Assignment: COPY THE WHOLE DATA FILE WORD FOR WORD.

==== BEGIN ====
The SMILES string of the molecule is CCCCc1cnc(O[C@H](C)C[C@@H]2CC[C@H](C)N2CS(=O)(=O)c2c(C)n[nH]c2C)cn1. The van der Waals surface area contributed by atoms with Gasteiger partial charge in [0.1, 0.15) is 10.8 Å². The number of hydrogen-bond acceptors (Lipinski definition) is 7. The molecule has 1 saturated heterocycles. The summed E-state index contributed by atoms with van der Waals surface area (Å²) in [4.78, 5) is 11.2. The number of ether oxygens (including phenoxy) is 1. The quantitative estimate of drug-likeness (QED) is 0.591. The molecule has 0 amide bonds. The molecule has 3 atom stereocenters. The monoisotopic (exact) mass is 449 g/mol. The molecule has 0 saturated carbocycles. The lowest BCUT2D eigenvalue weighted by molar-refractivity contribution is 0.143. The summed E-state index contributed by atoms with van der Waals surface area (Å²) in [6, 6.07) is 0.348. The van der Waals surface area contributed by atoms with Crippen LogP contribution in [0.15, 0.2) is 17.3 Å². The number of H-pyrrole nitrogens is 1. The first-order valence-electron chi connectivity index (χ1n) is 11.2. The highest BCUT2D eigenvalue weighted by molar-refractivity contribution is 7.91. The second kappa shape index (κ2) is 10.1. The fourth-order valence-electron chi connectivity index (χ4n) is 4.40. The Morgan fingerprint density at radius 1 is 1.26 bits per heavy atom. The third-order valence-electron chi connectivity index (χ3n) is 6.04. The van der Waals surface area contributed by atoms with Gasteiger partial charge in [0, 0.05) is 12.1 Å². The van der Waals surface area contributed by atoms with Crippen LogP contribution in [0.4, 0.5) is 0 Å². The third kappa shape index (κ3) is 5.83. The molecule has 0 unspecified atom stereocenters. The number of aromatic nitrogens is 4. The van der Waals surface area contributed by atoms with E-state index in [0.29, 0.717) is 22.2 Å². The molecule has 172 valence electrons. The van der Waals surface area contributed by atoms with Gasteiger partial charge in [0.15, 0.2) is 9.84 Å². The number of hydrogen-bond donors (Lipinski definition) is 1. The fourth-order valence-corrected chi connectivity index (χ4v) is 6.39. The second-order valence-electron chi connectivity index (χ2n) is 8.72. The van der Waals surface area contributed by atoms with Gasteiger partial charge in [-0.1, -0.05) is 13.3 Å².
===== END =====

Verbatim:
The SMILES string of the molecule is CCCCc1cnc(O[C@H](C)C[C@@H]2CC[C@H](C)N2CS(=O)(=O)c2c(C)n[nH]c2C)cn1. The van der Waals surface area contributed by atoms with Gasteiger partial charge in [0.1, 0.15) is 10.8 Å². The number of hydrogen-bond acceptors (Lipinski definition) is 7. The molecule has 1 saturated heterocycles. The summed E-state index contributed by atoms with van der Waals surface area (Å²) in [4.78, 5) is 11.2. The number of ether oxygens (including phenoxy) is 1. The quantitative estimate of drug-likeness (QED) is 0.591. The molecule has 0 amide bonds. The molecule has 3 atom stereocenters. The monoisotopic (exact) mass is 449 g/mol. The molecule has 0 saturated carbocycles. The lowest BCUT2D eigenvalue weighted by molar-refractivity contribution is 0.143. The summed E-state index contributed by atoms with van der Waals surface area (Å²) in [6, 6.07) is 0.348. The van der Waals surface area contributed by atoms with Crippen LogP contribution in [0.15, 0.2) is 17.3 Å². The number of H-pyrrole nitrogens is 1. The first-order valence-electron chi connectivity index (χ1n) is 11.2. The highest BCUT2D eigenvalue weighted by molar-refractivity contribution is 7.91. The second kappa shape index (κ2) is 10.1. The fourth-order valence-electron chi connectivity index (χ4n) is 4.40. The Morgan fingerprint density at radius 1 is 1.26 bits per heavy atom. The third-order valence-electron chi connectivity index (χ3n) is 6.04. The van der Waals surface area contributed by atoms with Gasteiger partial charge in [0, 0.05) is 12.1 Å². The van der Waals surface area contributed by atoms with Crippen LogP contribution in [0.4, 0.5) is 0 Å². The third kappa shape index (κ3) is 5.83. The molecule has 0 unspecified atom stereocenters. The number of aromatic nitrogens is 4. The van der Waals surface area contributed by atoms with E-state index in [0.29, 0.717) is 22.2 Å². The molecule has 172 valence electrons. The van der Waals surface area contributed by atoms with Gasteiger partial charge in [0.15, 0.2) is 9.84 Å². The number of hydrogen-bond donors (Lipinski definition) is 1. The fourth-order valence-corrected chi connectivity index (χ4v) is 6.39. The second-order valence-electron chi connectivity index (χ2n) is 8.72. The van der Waals surface area contributed by atoms with Gasteiger partial charge in [-0.1, -0.05) is 13.3 Å².